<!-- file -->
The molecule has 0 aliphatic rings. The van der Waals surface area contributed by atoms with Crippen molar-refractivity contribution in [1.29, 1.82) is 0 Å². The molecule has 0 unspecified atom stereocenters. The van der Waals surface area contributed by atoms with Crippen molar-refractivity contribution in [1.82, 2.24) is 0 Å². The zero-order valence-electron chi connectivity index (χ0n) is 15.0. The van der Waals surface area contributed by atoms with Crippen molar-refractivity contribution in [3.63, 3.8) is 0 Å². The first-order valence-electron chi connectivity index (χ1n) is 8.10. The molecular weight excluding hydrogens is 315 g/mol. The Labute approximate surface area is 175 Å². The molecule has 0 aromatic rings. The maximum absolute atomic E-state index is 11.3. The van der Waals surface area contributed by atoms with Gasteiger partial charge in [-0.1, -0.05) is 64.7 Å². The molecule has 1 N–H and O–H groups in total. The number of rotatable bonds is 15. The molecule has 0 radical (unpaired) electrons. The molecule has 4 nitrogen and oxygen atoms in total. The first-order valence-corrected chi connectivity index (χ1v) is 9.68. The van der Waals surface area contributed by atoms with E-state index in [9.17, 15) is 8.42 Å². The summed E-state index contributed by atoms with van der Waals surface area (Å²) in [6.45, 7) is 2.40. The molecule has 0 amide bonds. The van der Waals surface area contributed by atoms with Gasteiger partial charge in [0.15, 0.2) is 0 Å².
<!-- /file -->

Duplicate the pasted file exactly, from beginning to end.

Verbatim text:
The molecule has 0 aliphatic rings. The van der Waals surface area contributed by atoms with Crippen molar-refractivity contribution in [1.29, 1.82) is 0 Å². The molecule has 0 unspecified atom stereocenters. The van der Waals surface area contributed by atoms with Crippen molar-refractivity contribution in [1.82, 2.24) is 0 Å². The zero-order valence-electron chi connectivity index (χ0n) is 15.0. The van der Waals surface area contributed by atoms with Crippen molar-refractivity contribution in [3.63, 3.8) is 0 Å². The first-order valence-electron chi connectivity index (χ1n) is 8.10. The molecular weight excluding hydrogens is 315 g/mol. The Labute approximate surface area is 175 Å². The molecule has 0 aromatic rings. The maximum absolute atomic E-state index is 11.3. The van der Waals surface area contributed by atoms with Gasteiger partial charge in [-0.1, -0.05) is 64.7 Å². The molecule has 1 N–H and O–H groups in total. The number of rotatable bonds is 15. The molecule has 0 radical (unpaired) electrons. The molecule has 4 nitrogen and oxygen atoms in total. The first-order valence-corrected chi connectivity index (χ1v) is 9.68. The van der Waals surface area contributed by atoms with E-state index in [9.17, 15) is 8.42 Å². The summed E-state index contributed by atoms with van der Waals surface area (Å²) in [6.45, 7) is 2.40. The molecule has 0 amide bonds. The van der Waals surface area contributed by atoms with Gasteiger partial charge in [0.15, 0.2) is 0 Å².